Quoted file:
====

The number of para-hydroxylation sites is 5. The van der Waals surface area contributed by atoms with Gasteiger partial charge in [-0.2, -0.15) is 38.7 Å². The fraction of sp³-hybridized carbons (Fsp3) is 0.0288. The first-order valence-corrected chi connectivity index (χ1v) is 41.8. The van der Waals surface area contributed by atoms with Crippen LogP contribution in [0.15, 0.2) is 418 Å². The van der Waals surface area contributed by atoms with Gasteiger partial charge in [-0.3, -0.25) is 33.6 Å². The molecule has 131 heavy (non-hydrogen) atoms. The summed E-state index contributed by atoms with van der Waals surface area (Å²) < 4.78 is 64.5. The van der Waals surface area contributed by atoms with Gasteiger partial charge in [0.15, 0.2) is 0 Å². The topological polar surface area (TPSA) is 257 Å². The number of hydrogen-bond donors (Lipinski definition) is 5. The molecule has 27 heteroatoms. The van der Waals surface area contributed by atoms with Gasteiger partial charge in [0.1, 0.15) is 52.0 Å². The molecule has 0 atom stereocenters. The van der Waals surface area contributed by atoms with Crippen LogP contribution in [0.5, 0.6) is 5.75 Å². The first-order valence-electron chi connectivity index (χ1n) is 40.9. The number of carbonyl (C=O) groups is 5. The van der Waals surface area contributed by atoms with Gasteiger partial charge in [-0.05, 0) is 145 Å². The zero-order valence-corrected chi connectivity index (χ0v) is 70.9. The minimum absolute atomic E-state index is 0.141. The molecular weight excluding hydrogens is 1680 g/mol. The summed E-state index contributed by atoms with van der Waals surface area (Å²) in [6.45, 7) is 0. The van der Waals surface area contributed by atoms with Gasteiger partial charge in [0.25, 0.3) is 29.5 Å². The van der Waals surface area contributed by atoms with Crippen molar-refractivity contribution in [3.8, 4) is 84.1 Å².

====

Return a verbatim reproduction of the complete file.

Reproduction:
The number of para-hydroxylation sites is 5. The van der Waals surface area contributed by atoms with Gasteiger partial charge in [-0.2, -0.15) is 38.7 Å². The fraction of sp³-hybridized carbons (Fsp3) is 0.0288. The first-order valence-corrected chi connectivity index (χ1v) is 41.8. The van der Waals surface area contributed by atoms with Crippen LogP contribution in [0.15, 0.2) is 418 Å². The van der Waals surface area contributed by atoms with Gasteiger partial charge in [-0.3, -0.25) is 33.6 Å². The molecule has 131 heavy (non-hydrogen) atoms. The summed E-state index contributed by atoms with van der Waals surface area (Å²) < 4.78 is 64.5. The van der Waals surface area contributed by atoms with Gasteiger partial charge in [0.15, 0.2) is 0 Å². The topological polar surface area (TPSA) is 257 Å². The number of hydrogen-bond donors (Lipinski definition) is 5. The molecule has 27 heteroatoms. The van der Waals surface area contributed by atoms with Gasteiger partial charge in [0.1, 0.15) is 52.0 Å². The molecule has 0 atom stereocenters. The van der Waals surface area contributed by atoms with Crippen LogP contribution in [0.5, 0.6) is 5.75 Å². The first-order valence-electron chi connectivity index (χ1n) is 40.9. The number of carbonyl (C=O) groups is 5. The van der Waals surface area contributed by atoms with Gasteiger partial charge in [-0.05, 0) is 145 Å². The zero-order valence-corrected chi connectivity index (χ0v) is 70.9. The minimum absolute atomic E-state index is 0.141. The molecular weight excluding hydrogens is 1680 g/mol. The summed E-state index contributed by atoms with van der Waals surface area (Å²) in [6.45, 7) is 0. The van der Waals surface area contributed by atoms with Gasteiger partial charge in [0.25, 0.3) is 29.5 Å². The van der Waals surface area contributed by atoms with Crippen molar-refractivity contribution in [3.8, 4) is 84.1 Å².